Transgender Day of Remembrance
Today marks the 20th Transgender Day of Remembrance (TDOR). A day to honor the lives of transgender, gender nonconforming, and non-binary people who have been taken away from us due to transphobic violence, fear, and ignorance.
Today, we honor transgender, gender nonconforming, and non-binary people lost to anti-trans violence. The world was robbed too early of their genius, creativity, and love.
Monica Roberts, journalist and trans elder, reminds us that TDOR got its start in the wake of the November 1998 murder of Rita Hester in Boston. Rita was misgendered, misnamed, and otherwise disrespected in the gay and mainstream Boston press. TDOR began as protests in Boston and San Francisco the following year and has grown into the international day of observance we know it as today.1
In the year since the last Day of Remembrance, over 20 transgender, gender nonconforming, and non-binary people were murdered in the United States.
We acknowledge the systems of violence — racism, transphobia, and transmisogyny — that were ever-present in their lives and caused their deaths.
For many of the transgender, gender nonconforming, and non-binary people killed in the past year, this violence was perpetrated by people they knew, intimate partners who were meant to love them, or from law enforcement who was meant to protect them. We deserve more. We deserve to be loved, we deserve to be safe, and we deserve to be free from violence.
Today, we celebrate trans resilience. We uplift transgender, gender nonconforming, and non-binary people who resist these systems and create new realities as we live our lives each day.
We are called to honor and respect transgender, gender nonconforming, and non-binary people today and all days — in life and after death.
Today, as you mourn, consider how you can make sure transgender, gender nonconforming, and non-binary people know you are with us. We are strong and resilient, but we should not have to carry this weight on our own.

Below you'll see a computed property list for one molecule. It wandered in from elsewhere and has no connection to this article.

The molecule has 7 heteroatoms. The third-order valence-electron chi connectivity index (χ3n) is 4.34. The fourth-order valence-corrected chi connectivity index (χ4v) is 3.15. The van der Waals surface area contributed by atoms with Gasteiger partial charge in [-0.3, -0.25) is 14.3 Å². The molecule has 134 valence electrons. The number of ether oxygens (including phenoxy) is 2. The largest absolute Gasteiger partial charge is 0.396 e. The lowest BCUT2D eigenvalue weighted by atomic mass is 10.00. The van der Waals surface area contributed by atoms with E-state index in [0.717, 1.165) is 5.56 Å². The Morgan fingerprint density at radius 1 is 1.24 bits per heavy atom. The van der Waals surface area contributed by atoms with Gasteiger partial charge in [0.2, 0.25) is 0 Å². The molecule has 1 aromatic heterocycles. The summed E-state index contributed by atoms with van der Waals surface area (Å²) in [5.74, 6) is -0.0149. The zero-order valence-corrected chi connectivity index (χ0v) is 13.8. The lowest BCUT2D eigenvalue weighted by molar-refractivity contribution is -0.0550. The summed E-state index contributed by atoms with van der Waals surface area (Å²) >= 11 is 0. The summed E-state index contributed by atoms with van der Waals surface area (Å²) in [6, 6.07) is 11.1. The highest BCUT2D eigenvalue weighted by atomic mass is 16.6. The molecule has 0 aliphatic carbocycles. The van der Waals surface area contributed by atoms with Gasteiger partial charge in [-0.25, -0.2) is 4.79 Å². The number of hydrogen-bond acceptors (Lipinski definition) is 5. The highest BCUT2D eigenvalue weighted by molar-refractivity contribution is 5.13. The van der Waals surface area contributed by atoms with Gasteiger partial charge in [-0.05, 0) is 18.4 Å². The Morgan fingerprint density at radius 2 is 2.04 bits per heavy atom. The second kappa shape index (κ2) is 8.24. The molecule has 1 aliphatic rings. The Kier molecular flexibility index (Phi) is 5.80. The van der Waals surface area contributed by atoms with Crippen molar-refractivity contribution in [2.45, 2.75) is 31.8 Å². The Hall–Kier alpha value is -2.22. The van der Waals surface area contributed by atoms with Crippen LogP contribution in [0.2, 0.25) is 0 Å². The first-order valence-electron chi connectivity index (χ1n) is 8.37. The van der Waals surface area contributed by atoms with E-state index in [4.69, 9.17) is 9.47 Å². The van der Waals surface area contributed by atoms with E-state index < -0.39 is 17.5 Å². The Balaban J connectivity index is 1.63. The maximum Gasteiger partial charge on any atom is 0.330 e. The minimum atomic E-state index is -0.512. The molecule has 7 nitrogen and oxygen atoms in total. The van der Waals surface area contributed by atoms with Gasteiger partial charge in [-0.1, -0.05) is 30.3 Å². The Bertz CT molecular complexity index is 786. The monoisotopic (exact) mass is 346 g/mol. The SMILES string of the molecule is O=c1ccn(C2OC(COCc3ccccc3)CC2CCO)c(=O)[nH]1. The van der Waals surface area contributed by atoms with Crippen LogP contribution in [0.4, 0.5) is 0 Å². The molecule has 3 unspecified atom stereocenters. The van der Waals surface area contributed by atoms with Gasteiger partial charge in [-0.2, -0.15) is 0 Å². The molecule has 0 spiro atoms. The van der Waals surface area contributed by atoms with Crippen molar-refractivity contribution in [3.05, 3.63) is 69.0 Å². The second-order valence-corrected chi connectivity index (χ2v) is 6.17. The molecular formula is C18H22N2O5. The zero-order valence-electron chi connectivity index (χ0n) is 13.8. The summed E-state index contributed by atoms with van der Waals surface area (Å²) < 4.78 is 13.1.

Let’s keep fighting.
Victoria M. Rodríguez-Roldán, Sayre Reece, Reese Rathjen, Meghan Maury, Julie Childs, and Barbara Satin
Tonight Barbara Satin our distinguished colleague and trans elder, will co-lead her 20th Trans Day of Remembrance in the Twin Cities (MN). Here is an excerpt from tonight’s program book.
“We Shouldn’t Be Here Tonight….”
….we should be in other places, doing other things – delighting in our families of kith or kin, enjoying a movie, savoring a good meal, catching up on our studies, watching a political debate. Anything but this!
But we’re here. And many of us have been here – or in similar spaces – every year for the past two decades of the Transgender Day of Remembrance. This bittersweet gathering has focused public attention on the violence that trans and gender nonconforming people face on a daily basis as they strive to live in the world as their authentic selves.
In the year since the last Day of Remembrance, 24 trans people in the United States have been murdered. Nearly all were women and 91% were Black women, 81% were under the age of 30 and 68% lived in the South.
But this is not just a U.S. phenomenon – 331 trans people were murdered across the globe in the past 12 months. Their memories also will be lifted up in memorial services in cities across the globe. We honor their lives tonight also.
But, the Transgender Day of Remembrance is designed to do more than just mourn the loss of our trans martyrs; these world-wide gatherings aim to also provide visibility, support and empowerment to trans and gender nonconforming people who gather tonight in solidarity with friends and allies.
We shouldn’t be here tonight, but we are and will continue to so as a testament to courage – and a cry for hope and justice.